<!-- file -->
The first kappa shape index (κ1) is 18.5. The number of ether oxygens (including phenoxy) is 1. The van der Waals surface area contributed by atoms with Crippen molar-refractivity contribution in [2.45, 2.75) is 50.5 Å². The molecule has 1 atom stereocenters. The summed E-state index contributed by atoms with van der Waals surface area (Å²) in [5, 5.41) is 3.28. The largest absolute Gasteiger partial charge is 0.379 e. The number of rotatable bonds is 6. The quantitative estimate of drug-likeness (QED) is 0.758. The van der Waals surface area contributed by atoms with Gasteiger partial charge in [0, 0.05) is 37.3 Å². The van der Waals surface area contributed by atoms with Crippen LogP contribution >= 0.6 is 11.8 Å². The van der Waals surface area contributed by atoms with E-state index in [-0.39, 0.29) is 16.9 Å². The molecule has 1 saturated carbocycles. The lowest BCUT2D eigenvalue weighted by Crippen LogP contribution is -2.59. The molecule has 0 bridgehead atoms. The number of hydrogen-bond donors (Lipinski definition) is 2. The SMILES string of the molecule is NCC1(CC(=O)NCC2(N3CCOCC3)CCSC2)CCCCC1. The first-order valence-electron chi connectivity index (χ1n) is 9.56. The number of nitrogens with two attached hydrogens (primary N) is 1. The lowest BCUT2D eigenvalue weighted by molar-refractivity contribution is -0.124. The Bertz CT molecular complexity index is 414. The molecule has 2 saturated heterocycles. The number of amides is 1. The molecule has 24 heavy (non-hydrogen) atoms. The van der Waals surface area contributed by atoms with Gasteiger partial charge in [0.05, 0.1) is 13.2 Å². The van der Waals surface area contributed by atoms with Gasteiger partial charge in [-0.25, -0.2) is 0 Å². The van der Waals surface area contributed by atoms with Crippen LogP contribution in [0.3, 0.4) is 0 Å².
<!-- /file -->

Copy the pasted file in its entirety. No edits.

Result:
The first kappa shape index (κ1) is 18.5. The number of ether oxygens (including phenoxy) is 1. The van der Waals surface area contributed by atoms with Crippen molar-refractivity contribution in [2.45, 2.75) is 50.5 Å². The molecule has 1 atom stereocenters. The summed E-state index contributed by atoms with van der Waals surface area (Å²) in [5, 5.41) is 3.28. The largest absolute Gasteiger partial charge is 0.379 e. The number of rotatable bonds is 6. The quantitative estimate of drug-likeness (QED) is 0.758. The van der Waals surface area contributed by atoms with Gasteiger partial charge in [0, 0.05) is 37.3 Å². The van der Waals surface area contributed by atoms with Crippen LogP contribution >= 0.6 is 11.8 Å². The van der Waals surface area contributed by atoms with E-state index in [-0.39, 0.29) is 16.9 Å². The molecule has 1 saturated carbocycles. The lowest BCUT2D eigenvalue weighted by Crippen LogP contribution is -2.59. The molecule has 0 bridgehead atoms. The number of hydrogen-bond donors (Lipinski definition) is 2. The SMILES string of the molecule is NCC1(CC(=O)NCC2(N3CCOCC3)CCSC2)CCCCC1. The first-order valence-electron chi connectivity index (χ1n) is 9.56. The number of nitrogens with two attached hydrogens (primary N) is 1. The lowest BCUT2D eigenvalue weighted by molar-refractivity contribution is -0.124. The Bertz CT molecular complexity index is 414. The molecule has 2 saturated heterocycles. The number of amides is 1. The molecule has 24 heavy (non-hydrogen) atoms. The van der Waals surface area contributed by atoms with Gasteiger partial charge in [0.05, 0.1) is 13.2 Å². The van der Waals surface area contributed by atoms with Gasteiger partial charge in [-0.25, -0.2) is 0 Å². The van der Waals surface area contributed by atoms with Crippen LogP contribution in [0.3, 0.4) is 0 Å².